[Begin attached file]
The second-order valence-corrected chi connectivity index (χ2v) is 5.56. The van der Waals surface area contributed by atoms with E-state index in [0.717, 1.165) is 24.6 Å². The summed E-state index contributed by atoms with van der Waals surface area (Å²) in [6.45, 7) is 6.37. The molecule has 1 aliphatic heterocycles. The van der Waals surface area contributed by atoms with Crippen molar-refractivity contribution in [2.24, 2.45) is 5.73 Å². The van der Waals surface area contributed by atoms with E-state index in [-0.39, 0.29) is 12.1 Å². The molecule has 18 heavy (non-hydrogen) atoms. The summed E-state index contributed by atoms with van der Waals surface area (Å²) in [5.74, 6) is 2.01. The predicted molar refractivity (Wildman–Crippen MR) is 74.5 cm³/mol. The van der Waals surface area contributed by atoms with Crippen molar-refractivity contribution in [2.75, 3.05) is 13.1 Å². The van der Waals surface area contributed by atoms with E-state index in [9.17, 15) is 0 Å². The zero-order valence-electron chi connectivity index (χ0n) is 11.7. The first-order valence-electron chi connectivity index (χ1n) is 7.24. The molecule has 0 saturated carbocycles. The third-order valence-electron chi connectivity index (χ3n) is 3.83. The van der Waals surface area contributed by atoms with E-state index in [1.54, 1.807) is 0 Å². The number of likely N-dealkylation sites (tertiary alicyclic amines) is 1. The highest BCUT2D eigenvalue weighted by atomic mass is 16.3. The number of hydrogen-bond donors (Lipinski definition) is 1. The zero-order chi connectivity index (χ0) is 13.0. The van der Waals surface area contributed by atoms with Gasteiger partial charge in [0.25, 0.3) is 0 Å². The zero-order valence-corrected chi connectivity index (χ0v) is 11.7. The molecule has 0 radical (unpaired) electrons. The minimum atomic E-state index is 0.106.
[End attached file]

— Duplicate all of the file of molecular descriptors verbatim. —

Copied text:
The second-order valence-corrected chi connectivity index (χ2v) is 5.56. The van der Waals surface area contributed by atoms with E-state index in [0.717, 1.165) is 24.6 Å². The summed E-state index contributed by atoms with van der Waals surface area (Å²) in [6.45, 7) is 6.37. The molecule has 1 aliphatic heterocycles. The van der Waals surface area contributed by atoms with Crippen molar-refractivity contribution in [2.24, 2.45) is 5.73 Å². The van der Waals surface area contributed by atoms with E-state index in [-0.39, 0.29) is 12.1 Å². The molecule has 18 heavy (non-hydrogen) atoms. The summed E-state index contributed by atoms with van der Waals surface area (Å²) in [5.74, 6) is 2.01. The predicted molar refractivity (Wildman–Crippen MR) is 74.5 cm³/mol. The van der Waals surface area contributed by atoms with Crippen molar-refractivity contribution in [2.75, 3.05) is 13.1 Å². The van der Waals surface area contributed by atoms with E-state index in [9.17, 15) is 0 Å². The zero-order valence-electron chi connectivity index (χ0n) is 11.7. The first-order valence-electron chi connectivity index (χ1n) is 7.24. The molecule has 0 saturated carbocycles. The third-order valence-electron chi connectivity index (χ3n) is 3.83. The van der Waals surface area contributed by atoms with E-state index in [1.54, 1.807) is 0 Å². The number of likely N-dealkylation sites (tertiary alicyclic amines) is 1. The highest BCUT2D eigenvalue weighted by atomic mass is 16.3. The number of hydrogen-bond donors (Lipinski definition) is 1. The zero-order chi connectivity index (χ0) is 13.0. The van der Waals surface area contributed by atoms with Gasteiger partial charge in [0.25, 0.3) is 0 Å². The zero-order valence-corrected chi connectivity index (χ0v) is 11.7. The molecule has 0 radical (unpaired) electrons. The minimum atomic E-state index is 0.106.